• “It’s made for 12 year olds. I always tell people not to underestimate 12 year olds, they get stuff a lot faster than the rest of us,” Lucas says. “The whole point was to get them to think outside of the box.”
  • “I’m not going to follow any rules. If you can imagine it, you can do it.”
  • Sigourney Weaver mentions that it’s the industrial military complex that often times is the monster in space in films
  • Oh hey Starship Troopers. IT’S AN UGLY PLANET, A BUG PLANET.
  • Screenwriter Edward Neumeier talks about the process of writing Starship Troopers, that Paul Verhoeven wanted to do a film about being a 15 year old in Nazi Germany.
  • Samuel R Delany talks about Robert A. Heinlein‘s steadfast belief that the army was extremely important to make boys into men.
  • Steven Spielberg stops by, and tells Cameron that he wasn’t able to watch tv as a kid, and that’s how he started imagining things.
  • Paul Frommer the linguist on Avatar says that every single plant you see on screen in Avatar has at least three names- Navi, Latin, and English
  • Luc Besson says he wrote the language and wrote a little dictionary for Leeloo’s language in the 5th Element, that he and Milla could converse in it by the end.
  • Yes, Milla can still say all of Leeloo’s name.
  • “Science fiction is probably the best way to open your mind about everything. Sci-fi is the oil so the doors open easier, so it’s not so hard to push.”
  • James Gunn says that at 8 years old, he was obsessed with building worlds. “I wrote up hundreds of pages of documents about the people and their cultures.”
  • “When you’re dealing with a raccoon and a tree, in some ways you’re dealing with space fantasy. I designed Rocket to be a genetic experiment who kills things. Groot is the soul of the movie.”
  • Zoe talks about filming the scene in GotG when Groot saves them, and how moving it was.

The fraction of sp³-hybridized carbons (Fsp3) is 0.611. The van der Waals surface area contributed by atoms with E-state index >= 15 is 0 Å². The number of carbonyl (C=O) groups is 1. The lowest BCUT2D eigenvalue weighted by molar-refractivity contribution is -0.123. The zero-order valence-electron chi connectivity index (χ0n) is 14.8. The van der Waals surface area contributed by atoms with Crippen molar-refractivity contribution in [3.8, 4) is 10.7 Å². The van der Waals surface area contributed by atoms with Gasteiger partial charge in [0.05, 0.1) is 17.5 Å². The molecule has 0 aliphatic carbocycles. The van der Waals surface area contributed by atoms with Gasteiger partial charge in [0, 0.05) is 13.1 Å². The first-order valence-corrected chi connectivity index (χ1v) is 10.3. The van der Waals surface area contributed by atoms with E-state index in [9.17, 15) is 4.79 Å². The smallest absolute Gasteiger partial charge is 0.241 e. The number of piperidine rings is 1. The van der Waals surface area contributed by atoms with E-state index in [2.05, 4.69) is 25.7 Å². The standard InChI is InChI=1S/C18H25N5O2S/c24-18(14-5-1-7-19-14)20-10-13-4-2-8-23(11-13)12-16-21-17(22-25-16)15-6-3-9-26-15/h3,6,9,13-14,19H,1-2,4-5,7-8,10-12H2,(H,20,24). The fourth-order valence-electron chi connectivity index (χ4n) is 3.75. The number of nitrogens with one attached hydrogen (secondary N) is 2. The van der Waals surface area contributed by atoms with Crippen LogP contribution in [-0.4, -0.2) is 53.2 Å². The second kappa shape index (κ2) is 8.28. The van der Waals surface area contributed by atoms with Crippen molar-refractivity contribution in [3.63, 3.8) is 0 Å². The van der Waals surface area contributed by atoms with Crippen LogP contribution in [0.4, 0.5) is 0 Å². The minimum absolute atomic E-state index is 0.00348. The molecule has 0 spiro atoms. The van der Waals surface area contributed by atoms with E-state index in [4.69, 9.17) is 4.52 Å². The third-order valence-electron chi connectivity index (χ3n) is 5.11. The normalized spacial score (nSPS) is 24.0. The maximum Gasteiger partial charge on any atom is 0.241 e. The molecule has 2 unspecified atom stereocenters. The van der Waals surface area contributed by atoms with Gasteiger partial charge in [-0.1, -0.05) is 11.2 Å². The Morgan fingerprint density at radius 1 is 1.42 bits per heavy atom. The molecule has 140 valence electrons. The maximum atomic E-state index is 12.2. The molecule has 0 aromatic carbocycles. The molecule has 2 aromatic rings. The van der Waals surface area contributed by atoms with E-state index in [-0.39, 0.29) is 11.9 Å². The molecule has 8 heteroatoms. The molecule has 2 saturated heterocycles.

• “They make a family, an outer space family,” Gunn says.
  • Woo, The Martian. The gathered experts talk about the experience being about an intelligent person using their brain rather than a lightsaber or ray gun.
  • Andy Weir says the entire story is just a cascade of one issue rolling into another. He says the biggest influence on the book was Apollo 13, both the event and the movie.
  • Ridley Scott speaks with Cameron about directing The Martian, the terror and the drive to survive, his gallows humor. “I’m gonna have to science the shit out of this to survive.”
  • “We have no choice but to science the shit out of everything to survive in our current world,” Cameron says.
  • If we don’t figure out how to get to Mars, and then build another spaceship to go somewhere else, we’re toast,” Lucas says.


Episode three of James Cameron’s Story Of Science Fiction will be about monsters, and apparently Oscar winner Guillermo del Toro will stop by. The series airs on AMC on Tuesdays.

About Mary Anne Butler

Bleeding Cool News Editor Mary Anne Butler (Mab, for short) has been part of the fast-paced world of journalism since she was 15, getting her start in album reviews and live concert coverage for a nationally published (print) music magazine. She eventually transitioned to online media, writing for such sites as UGO/IGN, ComicsOnline, Geek Magazine, Ace of Geeks, Aggressive Comix (where she is still Editor-in-Chief), and most recently Bleeding Cool.

Over the past 10 years, she’s built a presence at conventions across the globe as a cosplayer (occasionally), photographer (constantly), panelist and moderator (mostly), and reporter (always).

Interviews, reviews, observations, breaking news, and objective reporting are the name of the game for the founder of Harkonnen Knife Fight, a Dune-themed band with an international presence.

Though she be but little, she is fierce. #MabTheProfessional

twitter   facebook square   instagram   envelope